Dr. Jonathan Tam, Children's Hospital Los Angeles
Aluna representative Charvi Shetty sat down with Dr. Jonathan Tam to discuss the role of digital health solutions and remote patient monitoring as a viable method of care in pediatrics and immunology. Dr. Tam is a medical director at the Gore’s Family Allergy Center at the Children’s Hospital of Ballet. He has attended medical school at the Northwestern University Feinberg School of Medicine, and he’s also completed his fellowship at the Children’s Hospital of Wisconsin. Dr. Tam has board certifications from the American Board of Allergy and Immunology.

Q: “What inspired you to become a doctor, and why did you choose to specialize in allergy and immunology?”

“I actually came to medicine pretty late. I think my parents had no idea that I wanted to be in medicine. I went to the University of Chicago for undergrad, and I was really looking for a passion. I had always been sort of interested in sciences, and my father was a bench researcher so I had been doing a lot of science-based things. So I had that sort of interest in immunology and chemistry. I also wanted to be around people and to help people. I was interested in science, but I wasn’t connected with the work, and so when medicine came up, I ended up going to medical school at Northwestern. I think I was open to everything and all fields. I was thinking about OB, and I was thinking about ER. It was the whole spectrum. If you talk to my medical school classmates, they probably would tell you that they knew that I was going into pediatrics from day one, but I was lying to myself. But over time I found that the problems and patients that interested me most were pediatric patients. I think I connect with them on a very simple level. I like kid things like cartoons, video games, that sort of thing. So I always have someone to talk to in the clinic. The other piece is that you’re getting patients that are interested in getting better and Interested in being well. So you can have an impact on somebody’s health early and have a long-lasting effect.”

Q: “In your opinion, which patient demographics are best suited for using digital health solutions?”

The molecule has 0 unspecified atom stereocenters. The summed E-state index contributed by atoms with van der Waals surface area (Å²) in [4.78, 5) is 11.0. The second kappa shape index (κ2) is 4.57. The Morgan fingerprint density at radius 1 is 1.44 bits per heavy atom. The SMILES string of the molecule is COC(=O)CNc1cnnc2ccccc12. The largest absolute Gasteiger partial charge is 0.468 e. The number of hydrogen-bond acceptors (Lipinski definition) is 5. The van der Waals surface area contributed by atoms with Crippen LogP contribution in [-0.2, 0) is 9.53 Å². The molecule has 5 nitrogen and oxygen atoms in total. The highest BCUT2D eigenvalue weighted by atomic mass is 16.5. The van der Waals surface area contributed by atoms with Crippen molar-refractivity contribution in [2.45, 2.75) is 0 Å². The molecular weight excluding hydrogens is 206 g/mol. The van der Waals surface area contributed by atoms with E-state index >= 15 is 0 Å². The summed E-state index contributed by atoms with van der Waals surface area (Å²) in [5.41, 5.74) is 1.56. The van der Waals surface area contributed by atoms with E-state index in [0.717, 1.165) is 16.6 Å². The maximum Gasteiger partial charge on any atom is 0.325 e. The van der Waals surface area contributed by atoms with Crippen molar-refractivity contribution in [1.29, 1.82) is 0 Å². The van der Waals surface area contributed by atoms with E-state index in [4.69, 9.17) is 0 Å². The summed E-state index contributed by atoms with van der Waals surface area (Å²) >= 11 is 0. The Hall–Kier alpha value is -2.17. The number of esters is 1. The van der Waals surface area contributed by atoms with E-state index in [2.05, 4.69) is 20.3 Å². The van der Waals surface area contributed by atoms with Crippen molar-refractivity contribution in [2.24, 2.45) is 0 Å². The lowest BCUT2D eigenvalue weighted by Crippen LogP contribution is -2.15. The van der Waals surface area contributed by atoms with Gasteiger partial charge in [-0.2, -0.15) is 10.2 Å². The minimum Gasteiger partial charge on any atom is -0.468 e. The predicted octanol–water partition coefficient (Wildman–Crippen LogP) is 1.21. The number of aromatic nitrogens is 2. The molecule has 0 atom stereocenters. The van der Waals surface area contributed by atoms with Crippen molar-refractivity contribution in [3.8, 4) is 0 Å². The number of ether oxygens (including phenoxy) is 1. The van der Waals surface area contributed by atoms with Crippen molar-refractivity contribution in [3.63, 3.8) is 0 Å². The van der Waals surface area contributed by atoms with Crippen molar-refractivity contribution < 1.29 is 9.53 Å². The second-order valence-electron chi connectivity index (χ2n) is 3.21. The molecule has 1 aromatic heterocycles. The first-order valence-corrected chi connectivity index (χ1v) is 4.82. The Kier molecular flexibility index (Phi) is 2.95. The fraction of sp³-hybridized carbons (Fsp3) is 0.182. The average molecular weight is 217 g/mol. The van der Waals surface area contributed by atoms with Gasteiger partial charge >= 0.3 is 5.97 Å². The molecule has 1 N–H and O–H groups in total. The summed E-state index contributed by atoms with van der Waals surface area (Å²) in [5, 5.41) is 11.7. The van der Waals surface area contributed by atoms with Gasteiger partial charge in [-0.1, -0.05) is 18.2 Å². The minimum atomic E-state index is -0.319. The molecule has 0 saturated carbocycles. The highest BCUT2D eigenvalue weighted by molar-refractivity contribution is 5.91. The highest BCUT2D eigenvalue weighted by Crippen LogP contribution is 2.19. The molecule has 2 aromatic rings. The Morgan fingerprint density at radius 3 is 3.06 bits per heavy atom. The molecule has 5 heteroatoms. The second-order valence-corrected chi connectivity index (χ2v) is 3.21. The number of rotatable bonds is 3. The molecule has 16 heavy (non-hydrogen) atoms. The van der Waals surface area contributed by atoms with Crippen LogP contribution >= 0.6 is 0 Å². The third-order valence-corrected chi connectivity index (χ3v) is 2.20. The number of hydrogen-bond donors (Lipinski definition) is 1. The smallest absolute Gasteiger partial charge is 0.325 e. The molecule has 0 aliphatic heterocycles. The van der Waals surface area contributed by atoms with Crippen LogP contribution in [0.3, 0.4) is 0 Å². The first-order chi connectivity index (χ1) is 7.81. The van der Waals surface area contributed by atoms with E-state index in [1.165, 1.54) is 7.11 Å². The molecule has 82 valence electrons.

“The holy grail of medicine, in general, is patient-centered care, but also precision medicine. Not only being able to find the right treatment for the individual patient but also tailoring that treatment for that patient. There are lots of ways of approaching that in allergy immunology.  Obviously, there are things like these precision biologic medicines where we’re looking at specific disease processes and targeting precise cytokines. But the other end of that is meeting patients where they are. Going into their homes and using technology to improve their care on an individual level. Things like remote patient monitoring are ways to get at that. So the question is, who is best for it. Ideally, it would be everyone. It’s sort of like reducing friction for use of these sorts of technologies. But I think there are two categories of people that are the best targeted.  One is the difficult-to-treat patients, or difficult to control. Let’s use asthma as an example, where you have a patient where you put them on all the medicines, you’re ramping up their care, you’re teaching them everything that you know, and despite that, you’re still having difficulty controlling their asthma. Something like remote patient monitoring would be ideal for that patient because then you can intervene sooner. Then, you can potentially find where their points of friction are and address the problems that you’re not thinking about. The other case is patients that want to know about themselves so they are interested in their own disease process. This is something that can provide feedback on their self-care. I think there are lots of other patients interested in technology.”